Two Aussie uni professors somehow wound up involved in a court case which now makes it harder for trans teens on the other side of the world to affirm their gender through medical treatment.

The Bell v Tavistock case made headlines when someone who took puberty blockers as a teenager later regretted it. Now, the British High Court has ruled that people under 16 can’t actually consent to this kind of medical treatment.

PEDESTRIAN.TV has obtained over 70 pages of skeleton arguments submitted to the UK High Court.

The documents show that the winning side enlisted as an expert witness John Whitehall, a Professor of Pediatrics at Western Sydney University who has admittedly never worked with gender dysphoric young people.

They also wanted to call on University of Queensland Professor Patrick Parkinson, a senior member of the University of Queensland’s law school who previously copped flak for comments which were widely considered to be transphobic.

President of the Australian Professional Association for Trans Health (AusPATH), Dr Fiona Bisshop, told P.TV that in her view these academics shouldn’t have been involved in the case in the first place.

“Neither of them are at all expert or even experienced in the care of trans and gender diverse youth, and both are well known for their very public views in this area,” she said.

“Their opinions should not be presented as expert testimony, and do not reflect the practice of professionals working in gender clinics in Australia – the real experts.”

Here’s why.

What was the Bell v Tavistock case about?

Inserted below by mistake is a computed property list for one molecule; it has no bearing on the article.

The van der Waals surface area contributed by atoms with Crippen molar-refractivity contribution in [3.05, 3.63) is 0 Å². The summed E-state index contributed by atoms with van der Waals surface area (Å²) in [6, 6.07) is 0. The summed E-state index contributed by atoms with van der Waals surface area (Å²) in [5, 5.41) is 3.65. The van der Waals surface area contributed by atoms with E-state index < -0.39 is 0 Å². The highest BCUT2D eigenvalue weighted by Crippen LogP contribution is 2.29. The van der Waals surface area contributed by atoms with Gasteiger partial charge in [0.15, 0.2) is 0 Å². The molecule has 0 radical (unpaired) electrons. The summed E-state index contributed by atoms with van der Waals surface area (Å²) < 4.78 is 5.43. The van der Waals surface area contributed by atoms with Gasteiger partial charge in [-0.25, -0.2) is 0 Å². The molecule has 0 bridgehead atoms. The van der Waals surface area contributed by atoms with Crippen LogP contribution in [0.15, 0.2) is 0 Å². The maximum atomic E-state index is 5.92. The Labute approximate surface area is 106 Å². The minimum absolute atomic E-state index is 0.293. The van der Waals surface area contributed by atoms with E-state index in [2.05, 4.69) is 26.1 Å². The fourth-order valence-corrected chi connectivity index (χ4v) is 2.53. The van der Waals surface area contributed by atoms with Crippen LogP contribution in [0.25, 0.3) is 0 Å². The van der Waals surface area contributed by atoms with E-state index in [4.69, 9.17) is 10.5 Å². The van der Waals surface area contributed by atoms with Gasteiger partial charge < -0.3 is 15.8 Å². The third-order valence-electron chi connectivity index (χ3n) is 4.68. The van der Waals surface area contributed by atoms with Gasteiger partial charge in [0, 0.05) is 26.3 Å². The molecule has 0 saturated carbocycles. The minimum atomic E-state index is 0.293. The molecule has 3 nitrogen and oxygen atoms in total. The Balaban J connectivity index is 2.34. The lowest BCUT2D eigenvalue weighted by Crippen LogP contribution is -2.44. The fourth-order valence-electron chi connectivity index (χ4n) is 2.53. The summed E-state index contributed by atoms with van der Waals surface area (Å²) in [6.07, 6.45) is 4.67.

In 2013 Keira Bell visited the Tavistock clinic in London “questioning her gender”. At 16 she went on puberty blockers, at 17 she went on testosterone, and by 20 she had a double mastectomy. Now 23, she regrets it all and identifies as a woman again.

“I felt like a fraud and I began to feel more lost, isolated and confused than I did when I was pre-transition,” she told the court. She said the treatment left her with “no breasts, a deep voice, body hair, a beard” and possible infertility.

The crux of the case came down to whether or not puberty blockers are reversible, if patients were sufficiently warned about their effects, and if they’re a supposed gateway to physical surgery.

But one person’s own distress doesn’t necessarily reflect that of most trans teens. The myth that most trans teens later settle on the gender they were assigned at birth has been thoroughly debunked.

The court nevertheless ruled that young people under 16 with gender dysphoria can’t consent and will have to let a judge decide whether or not they can get medical treatment. Meanwhile, teenagers aged 16 and 17 will also face increased barriers in accessing puberty blockers and related treatments.